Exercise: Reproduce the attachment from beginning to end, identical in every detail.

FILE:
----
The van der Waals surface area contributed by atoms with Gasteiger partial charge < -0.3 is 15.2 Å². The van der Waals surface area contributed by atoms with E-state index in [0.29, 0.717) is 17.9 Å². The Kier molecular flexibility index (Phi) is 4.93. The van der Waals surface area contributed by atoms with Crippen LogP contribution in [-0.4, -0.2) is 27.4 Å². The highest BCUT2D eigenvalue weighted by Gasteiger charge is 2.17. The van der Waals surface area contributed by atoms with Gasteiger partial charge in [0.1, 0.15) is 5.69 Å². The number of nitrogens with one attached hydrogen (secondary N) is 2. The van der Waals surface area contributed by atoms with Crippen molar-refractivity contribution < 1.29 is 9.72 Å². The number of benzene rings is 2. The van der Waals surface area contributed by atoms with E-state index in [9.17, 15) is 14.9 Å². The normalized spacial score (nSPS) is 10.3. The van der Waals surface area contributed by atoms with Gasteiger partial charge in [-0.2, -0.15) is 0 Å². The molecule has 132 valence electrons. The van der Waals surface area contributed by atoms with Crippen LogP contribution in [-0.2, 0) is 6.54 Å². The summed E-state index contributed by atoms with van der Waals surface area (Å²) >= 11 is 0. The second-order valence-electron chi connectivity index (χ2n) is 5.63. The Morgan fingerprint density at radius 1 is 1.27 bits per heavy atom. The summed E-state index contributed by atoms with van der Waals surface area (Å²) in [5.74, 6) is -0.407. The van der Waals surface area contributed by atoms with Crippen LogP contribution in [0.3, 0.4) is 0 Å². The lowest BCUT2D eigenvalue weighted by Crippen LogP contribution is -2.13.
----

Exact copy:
The van der Waals surface area contributed by atoms with Gasteiger partial charge < -0.3 is 15.2 Å². The van der Waals surface area contributed by atoms with E-state index in [0.29, 0.717) is 17.9 Å². The Kier molecular flexibility index (Phi) is 4.93. The van der Waals surface area contributed by atoms with Crippen LogP contribution in [-0.4, -0.2) is 27.4 Å². The highest BCUT2D eigenvalue weighted by Gasteiger charge is 2.17. The van der Waals surface area contributed by atoms with Gasteiger partial charge in [0.1, 0.15) is 5.69 Å². The number of nitrogens with one attached hydrogen (secondary N) is 2. The van der Waals surface area contributed by atoms with Crippen molar-refractivity contribution < 1.29 is 9.72 Å². The number of benzene rings is 2. The van der Waals surface area contributed by atoms with E-state index in [9.17, 15) is 14.9 Å². The normalized spacial score (nSPS) is 10.3. The van der Waals surface area contributed by atoms with Gasteiger partial charge in [-0.2, -0.15) is 0 Å². The molecule has 132 valence electrons. The van der Waals surface area contributed by atoms with Crippen LogP contribution in [-0.2, 0) is 6.54 Å². The summed E-state index contributed by atoms with van der Waals surface area (Å²) >= 11 is 0. The second-order valence-electron chi connectivity index (χ2n) is 5.63. The Morgan fingerprint density at radius 1 is 1.27 bits per heavy atom. The summed E-state index contributed by atoms with van der Waals surface area (Å²) in [5.74, 6) is -0.407. The van der Waals surface area contributed by atoms with Crippen LogP contribution in [0.3, 0.4) is 0 Å². The lowest BCUT2D eigenvalue weighted by Crippen LogP contribution is -2.13.